Dodgers Shopping Alex Guerrero

Jun 29, 2015; Phoenix, AZ, USA; Los Angeles Dodgers outfielder Alex Guerrero against the Arizona Diamondbacks at Chase Field. Mandatory Credit: Mark J. Rebilas-USA TODAY Sports
Jun 29, 2015; Phoenix, AZ, USA; Los Angeles Dodgers outfielder Alex Guerrero against the Arizona Diamondbacks at Chase Field. Mandatory Credit: Mark J. Rebilas-USA TODAY Sports /

With Guerrero free-falling from the depth chart, the Dodgers are now actively shopping the former Cuban star

Guerrero signed with the Dodgers before the 2014 season on a contract worth $28 million over 4 years. A shortstop in Cuba, Guerrero was forced to shift to second base upon his arrival on US soil with a below average glove and Hanley Ramirez incumbent at short. He was then thrust into a spring training battle for second base with Dee Gordon and lost, consequently spending much of 2014 in the minors. 

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However, with a clause in his contract which allowed him to reject any minor league assignment in 2015, Guerrero found himself with the big club. However, after hitting .423 with 5 home runs in April, Guerrero struggled mightily the rest of the way to post a disappointing .233/.261/.434 slash line with 11 home runs. That was ‘good’ for a wRC+ of 89 (100 is league average) and a wOBA (a statistic much like OBP which aims to account for or ‘weight’ the value of extra base hits – a single is less valuable than a double etc) of .297 which falls in the ‘awful’ category (to read more about wOBA click here, it’s a great stat to learn how to use). When you combine that with a -4 DRS between 3b and LF, Guerrero wound up being a below replacement level player in 2015 (-0.2 WAR).

The incentive to move Guerrero is clear.

After reading the above paragraph, it’s probably fair to question why on earth anyone would want to take Guerrero on, yet alone give up something in return. Especially when further compounding the issue is a clause which allows Guerrero to opt-out at season’s end in the event he is traded. However, there are a few numbers which may be enough to entice teams to take Guerrero off the Dodgers hands.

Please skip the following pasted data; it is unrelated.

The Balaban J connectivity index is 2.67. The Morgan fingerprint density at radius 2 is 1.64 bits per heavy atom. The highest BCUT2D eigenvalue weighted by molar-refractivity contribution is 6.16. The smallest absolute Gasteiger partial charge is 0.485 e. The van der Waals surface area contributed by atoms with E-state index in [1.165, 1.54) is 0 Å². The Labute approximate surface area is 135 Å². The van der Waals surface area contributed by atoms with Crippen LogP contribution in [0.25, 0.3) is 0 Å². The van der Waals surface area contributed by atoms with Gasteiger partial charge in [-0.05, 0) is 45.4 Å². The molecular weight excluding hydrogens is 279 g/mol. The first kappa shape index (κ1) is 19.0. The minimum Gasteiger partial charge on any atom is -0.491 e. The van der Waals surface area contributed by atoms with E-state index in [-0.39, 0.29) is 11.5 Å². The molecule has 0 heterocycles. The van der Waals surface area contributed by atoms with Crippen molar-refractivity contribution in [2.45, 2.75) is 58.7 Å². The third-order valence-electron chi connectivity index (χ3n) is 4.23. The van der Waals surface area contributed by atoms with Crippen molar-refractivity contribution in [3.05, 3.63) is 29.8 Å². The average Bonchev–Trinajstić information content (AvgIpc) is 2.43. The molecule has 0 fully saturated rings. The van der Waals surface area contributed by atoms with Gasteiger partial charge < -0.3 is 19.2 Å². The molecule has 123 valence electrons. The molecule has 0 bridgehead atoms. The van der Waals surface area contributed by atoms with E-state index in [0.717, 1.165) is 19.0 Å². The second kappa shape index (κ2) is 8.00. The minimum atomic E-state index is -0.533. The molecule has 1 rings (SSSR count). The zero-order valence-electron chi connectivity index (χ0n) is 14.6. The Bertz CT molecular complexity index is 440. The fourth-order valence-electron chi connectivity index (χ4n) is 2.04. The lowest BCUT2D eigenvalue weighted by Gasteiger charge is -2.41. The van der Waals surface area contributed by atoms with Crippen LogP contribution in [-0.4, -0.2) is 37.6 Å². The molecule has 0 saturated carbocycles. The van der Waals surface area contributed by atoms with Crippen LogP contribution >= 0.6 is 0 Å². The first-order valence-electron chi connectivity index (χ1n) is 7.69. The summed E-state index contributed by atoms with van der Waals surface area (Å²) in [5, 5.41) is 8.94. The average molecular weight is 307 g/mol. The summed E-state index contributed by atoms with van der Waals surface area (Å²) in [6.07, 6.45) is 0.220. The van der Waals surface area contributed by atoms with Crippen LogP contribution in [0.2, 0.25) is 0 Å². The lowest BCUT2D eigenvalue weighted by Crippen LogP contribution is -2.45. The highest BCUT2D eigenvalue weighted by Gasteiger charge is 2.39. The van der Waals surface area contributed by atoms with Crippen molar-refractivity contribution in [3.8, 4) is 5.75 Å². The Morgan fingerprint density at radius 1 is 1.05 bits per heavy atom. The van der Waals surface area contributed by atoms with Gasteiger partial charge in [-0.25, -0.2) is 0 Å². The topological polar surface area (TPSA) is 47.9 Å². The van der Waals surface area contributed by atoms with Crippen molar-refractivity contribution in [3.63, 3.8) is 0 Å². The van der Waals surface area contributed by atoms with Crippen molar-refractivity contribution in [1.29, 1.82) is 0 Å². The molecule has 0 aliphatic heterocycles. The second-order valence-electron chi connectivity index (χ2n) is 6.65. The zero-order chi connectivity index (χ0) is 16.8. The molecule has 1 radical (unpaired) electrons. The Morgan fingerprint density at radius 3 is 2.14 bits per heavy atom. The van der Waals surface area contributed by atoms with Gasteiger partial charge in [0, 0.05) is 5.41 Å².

Firstly and most obviously are the 11 home runs Guerrero slugged in just 230 PA. With offense sputtering in the MLB, power is at a premium and if Guerrero could hold that pace over a full seasons worth of plate appearances (appx 600), Guerrero would be on track for 25-30 HRs. Whilst 9 of those 11 home runs came in a 2 month burst in April/May – there’s something there.

Coinciding with this point is the .201 ISO Guerrero posted in 2015. ISO is a metric designed to express a players extra base hits per at bat and is often used to measure a players power. An ISO of .140 is considered league average, so Guerrero’s .201 mark is clearly well above average. Guerrero clearly possesses plenty of power and with better and more consistent at bats Guerrero should be a 20 HR threat – there’s something there.

Something else of note here, is that Guerrero’s production on offense was strongly correlated with the position he was playing. As a 3rd baseman Guerrero hit an excellent .318/.324/.591 with an OPS of .914 and a 150 wRC+ compared to a paltry .174/.214/.326 with a .540 OPS and 46 wRC+ in LF. Unfortunately, Guerrero’s production at 3b was buoyed by a ridiculous .356 BABIP but it stands to reason that in a 24 month period that has seen the 29 year old defect from Cuba, declare free agency, sign a $28M contract, move from SS to 2b, miss the cut out of Spring Training in 2014, get stuck in the minors, have a teammate bite his ear off, move to 3b, get promoted to the big leagues, get relegated to LF, lose the job in LF, to finally getting an at bat a week as pinch hitter, that playing a position closer to his natural SS is a little more comfortable for him. There’s something there.

Finally, despite all the talk about Guerrero’s poor glove work, UZR actually rated Guerrero an above average 3rd baseman in 2015 with a score of 1.2, DRS was a little less optimistic grading Guerrero’s work at -1 so the truth probably lies somewhere in between. Whatever the case, both of those metrics place Guerrero right around average as a third baseman (a position previously foreign to him). If Guerrero can maintain his defense at 3b and tap into the power he displayed in the early part of 2015, then Guerrero could go from being a player without a role to a solid regular.

There’s something there.

With $15m still owed to Guerrero over the next two years, the Dodgers would likely need to swallow a fair amount of cash to facilitate any deal. Whilst there’s some upside to Guerrero as discussed above, his poor performance in 2015 and opt-out clause present plenty of risk for an acquiring team. As such, the Dodgers are unlikely to receive a player with much value in return. The old default would be to say maybe he could net a solid reliever but as Aamer discussed earlier, the increased value of relief pitching means that even that is probably unrealistic.

GM Farhan Zaidi is going to have use every bit of leverage he has to extract some value out of this deal, but with the Angels and Indians (and perhaps some other AL teams looking for a DH) both searching for help at 3b, the Dodgers might be able to get themselves out from under the burden of Alex Guerrero‘s contract.